homemade sourdough bread, easy sourdough bread, easy sourdough loaf

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homemade sourdough bread, easy sourdough bread, easy sourdough loaf

Easy Homemade Sourdough Bread

Coco and Ash
Cook Time 50 minutes
Servings 1 loaf



  • 100 grams active sourdough starter
  • 325 grams water
  • 500 grams bread flour
  • 10 grams salt


  • The night before you want to make your bread, feed your starter so that's it's bubbly and active in the morning.

Mixing the dough:

  • The next morning, add the active starter and water to a large bowl and combine with a whisk or fork. Add in the flour and mix together just until you see no more dry white flour. It will be very shaggy and messy. Set a timer for 30 minutes and place your bowl in a warm area.

Optional container method for easy proofing:

  • As soon as you mix in your flour, take your 2 ounce container and place it on your food scale and zero the scale out. Add 40 grams of your shaggy dough to the small container. Wet your fingers and smooth out the dough into the container then close the lid.
  • Place your filled 2-ounce container in the center of your dough (see photos above) and cover everything with either a damp towel or plastic wrap.

Salt and Stretch/Folds:

  • After the 30 minutes, uncover your dough (you can set the 2 ounce container aside) and you're going to add in your salt and do your first set of stretch and folds then add your small container back in. (See above for how to do your stretch and folds)
  • REPEAT STRETCH AND FOLD on your dough every 30 minutes until you've done it 4 times. (2 hours) Be sure to keep the small container in the center after each time.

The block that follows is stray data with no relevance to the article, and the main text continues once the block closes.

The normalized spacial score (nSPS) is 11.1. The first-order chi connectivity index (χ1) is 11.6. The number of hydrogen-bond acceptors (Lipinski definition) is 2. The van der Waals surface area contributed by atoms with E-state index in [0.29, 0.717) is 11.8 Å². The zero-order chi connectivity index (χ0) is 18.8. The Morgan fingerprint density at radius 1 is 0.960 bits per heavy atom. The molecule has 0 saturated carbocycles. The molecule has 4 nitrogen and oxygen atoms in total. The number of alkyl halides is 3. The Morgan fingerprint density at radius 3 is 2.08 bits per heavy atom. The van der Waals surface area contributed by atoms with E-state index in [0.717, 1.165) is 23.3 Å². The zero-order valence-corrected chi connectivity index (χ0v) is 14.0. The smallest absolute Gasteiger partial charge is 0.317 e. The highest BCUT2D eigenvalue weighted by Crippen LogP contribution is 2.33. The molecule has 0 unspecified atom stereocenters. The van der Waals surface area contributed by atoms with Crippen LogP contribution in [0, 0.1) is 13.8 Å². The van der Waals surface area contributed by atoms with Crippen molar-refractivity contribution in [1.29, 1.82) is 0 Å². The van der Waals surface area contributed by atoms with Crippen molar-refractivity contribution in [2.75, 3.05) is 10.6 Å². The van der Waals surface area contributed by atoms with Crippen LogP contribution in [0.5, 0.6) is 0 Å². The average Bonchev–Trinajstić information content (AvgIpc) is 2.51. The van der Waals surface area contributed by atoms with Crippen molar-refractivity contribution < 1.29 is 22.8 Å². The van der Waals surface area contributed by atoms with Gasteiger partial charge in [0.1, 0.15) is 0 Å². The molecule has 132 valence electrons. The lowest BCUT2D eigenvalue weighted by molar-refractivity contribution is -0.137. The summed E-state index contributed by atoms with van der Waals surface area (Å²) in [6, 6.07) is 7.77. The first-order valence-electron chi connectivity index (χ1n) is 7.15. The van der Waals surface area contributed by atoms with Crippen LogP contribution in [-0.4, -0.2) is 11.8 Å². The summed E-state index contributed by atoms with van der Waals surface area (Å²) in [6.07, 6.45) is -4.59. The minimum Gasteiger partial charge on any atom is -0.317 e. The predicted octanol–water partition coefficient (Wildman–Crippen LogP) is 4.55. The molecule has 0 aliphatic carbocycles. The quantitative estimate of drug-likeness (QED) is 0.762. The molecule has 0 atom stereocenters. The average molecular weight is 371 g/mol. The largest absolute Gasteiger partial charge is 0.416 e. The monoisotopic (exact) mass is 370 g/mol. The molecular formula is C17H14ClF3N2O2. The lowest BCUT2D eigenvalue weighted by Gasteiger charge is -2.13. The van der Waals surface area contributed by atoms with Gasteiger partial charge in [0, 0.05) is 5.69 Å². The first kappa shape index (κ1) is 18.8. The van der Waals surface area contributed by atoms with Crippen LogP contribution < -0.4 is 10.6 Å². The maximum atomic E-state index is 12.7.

• Bulk Fermentation:
  • After the last stretch and fold is done, leave the dough alone in a warm location until the dough in the 2-ounce container is pressing up against the lid. This is how you'll know when your dough has "proofed" enough. If you did not use the container method, you're looking the dough to be almost doubled in size.
    (this can take anywhere from 3-16 hours depending on the temperature of your location. Mine only takes about 3 hours using the "bread proof" setting on my oven. But in the cold months on a counter it can take MUCH longer).


  • Once your dough has proofed, it's time to shape. Lightly sprinkle your surface and your fingers with flour. Spread your dough out into a rectangle. Fold each side in like a letter (see photos above) Then roll up into a ball.
    Take your hands and place them near the bottom of the dough ball and gently drag the ball across your surface to create tension on the surface of the dough ball.
  • Let the dough rest on the counter for 10 minutes then repeat the last step of tightening the dough by dragging it across the surface as you hold the bottom of the dough ball.
    (if you have too much flour on your surface, you won't be able to create any tension. You want just a tiny bit so it's not sticking but still slightly pulling.)
  • Plave your dough ball (smooth side down) in a bowl lined with a floured towel or cloth napkin. Cover and refrigertate for at least 1 hour or over-night.


  • Pre-heat your oven with your dutch oven pot inside to 500°.
  • Lay out a piece of parchment paper then turn your dough ball over on to the paper.
  • Sprinkle the top of the dough with flour and smooth the four with your hand. Use a sharp knife, razor, or bread lame to cut whatever shape you desire. This is a necessary step to give the bread a place to expand.
  • Lift the dough using the parchment and place into the hot dutch oven. Carefully add 3 ice cubes into the pot along the outer sides of the parchment.
  • Re-cover the pot, lower the heat to 450° and bake, covered, for 20 minutes. After the 20 minutes, remove the over and bake for another 30 minutes.
  • Allow the finished loaf to cool for at least 2 hours before cutting. It will still be cooking while it sits.
Tried this recipe?Leave a comment!

homemade sourdough bread, easy sourdough bread, easy sourdough loaf